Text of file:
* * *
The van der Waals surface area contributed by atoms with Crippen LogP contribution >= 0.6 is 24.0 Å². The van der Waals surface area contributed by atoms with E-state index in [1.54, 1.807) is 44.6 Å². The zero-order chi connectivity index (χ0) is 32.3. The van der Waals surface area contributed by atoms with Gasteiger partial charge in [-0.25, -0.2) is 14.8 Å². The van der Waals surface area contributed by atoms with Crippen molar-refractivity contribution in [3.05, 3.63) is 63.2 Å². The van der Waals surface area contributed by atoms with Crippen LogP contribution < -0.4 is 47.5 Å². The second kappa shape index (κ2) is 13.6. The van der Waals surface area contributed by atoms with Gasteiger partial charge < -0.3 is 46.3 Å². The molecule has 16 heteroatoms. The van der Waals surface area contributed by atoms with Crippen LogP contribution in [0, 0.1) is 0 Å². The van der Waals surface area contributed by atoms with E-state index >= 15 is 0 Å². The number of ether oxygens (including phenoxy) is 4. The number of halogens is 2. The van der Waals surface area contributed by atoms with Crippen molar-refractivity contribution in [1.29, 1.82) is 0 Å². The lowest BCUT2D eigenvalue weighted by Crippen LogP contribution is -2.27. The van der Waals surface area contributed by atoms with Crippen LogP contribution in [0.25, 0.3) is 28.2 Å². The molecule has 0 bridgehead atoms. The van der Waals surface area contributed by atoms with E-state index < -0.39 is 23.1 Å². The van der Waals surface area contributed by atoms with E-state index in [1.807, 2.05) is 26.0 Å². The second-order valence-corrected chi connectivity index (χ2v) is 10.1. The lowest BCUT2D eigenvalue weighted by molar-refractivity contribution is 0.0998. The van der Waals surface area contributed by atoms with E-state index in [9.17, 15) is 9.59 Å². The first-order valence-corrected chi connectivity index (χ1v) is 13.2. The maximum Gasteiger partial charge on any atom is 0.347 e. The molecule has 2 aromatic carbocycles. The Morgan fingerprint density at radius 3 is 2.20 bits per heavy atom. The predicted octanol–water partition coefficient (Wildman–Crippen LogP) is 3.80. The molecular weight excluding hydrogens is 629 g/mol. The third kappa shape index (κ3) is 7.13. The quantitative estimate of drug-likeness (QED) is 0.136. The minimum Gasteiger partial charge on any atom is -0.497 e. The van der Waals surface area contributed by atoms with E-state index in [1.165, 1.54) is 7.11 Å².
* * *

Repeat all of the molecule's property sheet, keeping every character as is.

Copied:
The van der Waals surface area contributed by atoms with Crippen LogP contribution >= 0.6 is 24.0 Å². The van der Waals surface area contributed by atoms with E-state index in [1.54, 1.807) is 44.6 Å². The zero-order chi connectivity index (χ0) is 32.3. The van der Waals surface area contributed by atoms with Gasteiger partial charge in [-0.25, -0.2) is 14.8 Å². The van der Waals surface area contributed by atoms with Crippen molar-refractivity contribution in [3.05, 3.63) is 63.2 Å². The van der Waals surface area contributed by atoms with Crippen LogP contribution < -0.4 is 47.5 Å². The second kappa shape index (κ2) is 13.6. The van der Waals surface area contributed by atoms with Gasteiger partial charge < -0.3 is 46.3 Å². The molecule has 16 heteroatoms. The van der Waals surface area contributed by atoms with Crippen LogP contribution in [0, 0.1) is 0 Å². The van der Waals surface area contributed by atoms with E-state index >= 15 is 0 Å². The number of ether oxygens (including phenoxy) is 4. The number of halogens is 2. The van der Waals surface area contributed by atoms with Crippen molar-refractivity contribution in [1.29, 1.82) is 0 Å². The lowest BCUT2D eigenvalue weighted by Crippen LogP contribution is -2.27. The van der Waals surface area contributed by atoms with Crippen LogP contribution in [0.25, 0.3) is 28.2 Å². The molecule has 0 bridgehead atoms. The van der Waals surface area contributed by atoms with E-state index < -0.39 is 23.1 Å². The van der Waals surface area contributed by atoms with E-state index in [1.807, 2.05) is 26.0 Å². The second-order valence-corrected chi connectivity index (χ2v) is 10.1. The lowest BCUT2D eigenvalue weighted by molar-refractivity contribution is 0.0998. The van der Waals surface area contributed by atoms with E-state index in [9.17, 15) is 9.59 Å². The first-order valence-corrected chi connectivity index (χ1v) is 13.2. The maximum Gasteiger partial charge on any atom is 0.347 e. The molecule has 2 aromatic carbocycles. The Morgan fingerprint density at radius 3 is 2.20 bits per heavy atom. The predicted octanol–water partition coefficient (Wildman–Crippen LogP) is 3.80. The molecular weight excluding hydrogens is 629 g/mol. The third kappa shape index (κ3) is 7.13. The quantitative estimate of drug-likeness (QED) is 0.136. The minimum Gasteiger partial charge on any atom is -0.497 e. The van der Waals surface area contributed by atoms with E-state index in [1.165, 1.54) is 7.11 Å².